Avoid Brand Collapse: Be Fast or Be Last
WE Communications Blog: PLUS
Digital isn’t just a revolution. It’s a reality. And today we are living through what will one day be known as the great digital migration. The period in which every consumer on the planet moved from analog to digital. And that was just the first wave. This current wave of change will impact our cultural norms and set new models for how we do business and how we reach customers. Don’t worry: In 100 years, Amazon bots will literally have written the history on this in our Amazon textbooks taught at Amazon High — Building 427.
In the report “Digital Innovation: Surviving The Next Wave of Change,” our partner YouGov developed a study to provide practical advice for marketing looking to understand this next wave of innovation.
We all know there are casualties when change and innovation occur. Blockbuster, Blackberry, Sears, Nokia, JCPenney. The list is long and sad. It wasn’t just a failure to innovate, but a complete failure to understand their customer and the ways their behaviors changed. From how they decided what they wanted to purchase, to the friends they asked, to content they read and the way they liked to buy. Brands just kept feeding customers the same slop blissfully thinking it’d go on forever. Speaking of slop, when was the last time someone ate at an Applebees?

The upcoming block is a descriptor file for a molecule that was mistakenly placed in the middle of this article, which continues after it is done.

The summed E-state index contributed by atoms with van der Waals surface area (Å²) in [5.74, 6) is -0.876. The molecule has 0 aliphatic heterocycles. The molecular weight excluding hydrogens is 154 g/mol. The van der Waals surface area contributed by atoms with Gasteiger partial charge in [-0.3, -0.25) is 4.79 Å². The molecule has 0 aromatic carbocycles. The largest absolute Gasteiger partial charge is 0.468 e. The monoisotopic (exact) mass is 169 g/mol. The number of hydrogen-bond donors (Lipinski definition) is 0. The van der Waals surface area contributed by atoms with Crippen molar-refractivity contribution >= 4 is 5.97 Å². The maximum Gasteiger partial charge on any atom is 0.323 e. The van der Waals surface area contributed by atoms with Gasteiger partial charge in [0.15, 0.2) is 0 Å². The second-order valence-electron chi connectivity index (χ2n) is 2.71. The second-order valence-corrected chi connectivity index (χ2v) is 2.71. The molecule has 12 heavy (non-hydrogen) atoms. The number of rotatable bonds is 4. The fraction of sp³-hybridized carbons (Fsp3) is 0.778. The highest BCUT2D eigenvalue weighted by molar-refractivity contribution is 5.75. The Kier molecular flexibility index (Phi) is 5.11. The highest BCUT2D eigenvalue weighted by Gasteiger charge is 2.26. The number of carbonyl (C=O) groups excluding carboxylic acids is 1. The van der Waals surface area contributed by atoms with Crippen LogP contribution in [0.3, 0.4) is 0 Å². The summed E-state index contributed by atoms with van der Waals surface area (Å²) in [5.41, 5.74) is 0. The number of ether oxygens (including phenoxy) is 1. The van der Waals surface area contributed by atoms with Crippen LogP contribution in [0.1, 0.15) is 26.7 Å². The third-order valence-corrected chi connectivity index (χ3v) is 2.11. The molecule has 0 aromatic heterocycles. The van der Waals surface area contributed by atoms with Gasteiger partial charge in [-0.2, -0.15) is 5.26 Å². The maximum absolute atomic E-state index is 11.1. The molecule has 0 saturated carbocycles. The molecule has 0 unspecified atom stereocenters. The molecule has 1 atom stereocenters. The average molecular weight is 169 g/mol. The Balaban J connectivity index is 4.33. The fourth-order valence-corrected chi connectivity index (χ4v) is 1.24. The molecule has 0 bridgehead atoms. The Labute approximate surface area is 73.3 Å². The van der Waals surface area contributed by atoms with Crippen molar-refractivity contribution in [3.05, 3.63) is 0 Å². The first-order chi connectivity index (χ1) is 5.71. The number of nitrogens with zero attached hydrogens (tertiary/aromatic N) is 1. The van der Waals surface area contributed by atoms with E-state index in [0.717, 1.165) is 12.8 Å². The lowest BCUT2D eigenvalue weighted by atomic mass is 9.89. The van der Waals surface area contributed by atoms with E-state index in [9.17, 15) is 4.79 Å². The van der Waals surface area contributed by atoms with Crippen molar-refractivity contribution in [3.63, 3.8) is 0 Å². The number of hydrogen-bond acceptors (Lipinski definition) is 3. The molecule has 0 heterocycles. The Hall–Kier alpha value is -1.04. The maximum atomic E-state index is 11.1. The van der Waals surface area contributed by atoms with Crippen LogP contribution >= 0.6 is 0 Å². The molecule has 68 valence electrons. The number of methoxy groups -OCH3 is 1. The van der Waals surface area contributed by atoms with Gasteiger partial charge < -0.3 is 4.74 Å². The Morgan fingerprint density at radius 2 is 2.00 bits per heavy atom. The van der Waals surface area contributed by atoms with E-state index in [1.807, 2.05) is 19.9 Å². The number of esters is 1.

Based on YouGov’s research, “the speed of digital communication increases the risk of a brand’s collapse in a crisis.” In our industry, look no further than Bell Pottinger. Sorry guys. Whether it was Samsung’s battery crisis or Volkswagen’s emissions scandal or Wells Fargo’s insidious fake account revelations — brands live and die by the speed at customers share and shame.
In WE’s recent Brands in Motion study, the concept of “Love you today, shame you tomorrow” showed that 90 percent of consumers worldwide wouldn’t think twice about lambasting your brand. We’ve become so fickle. But haven’t we always been?
In reality, the pervasiveness of communications enabled by digital means that we as consumers can expect more from brands. Maybe that helps us sleep at night as we lie next to our shiny new iPhone X. But seriously, if your brand doesn’t understand the new rules in this new world, you’re probably one crisis away from being the next trending topic on Twitter. #TedCruzLikedMy
Connect with the author, Aaron Petras, on LinkedIn.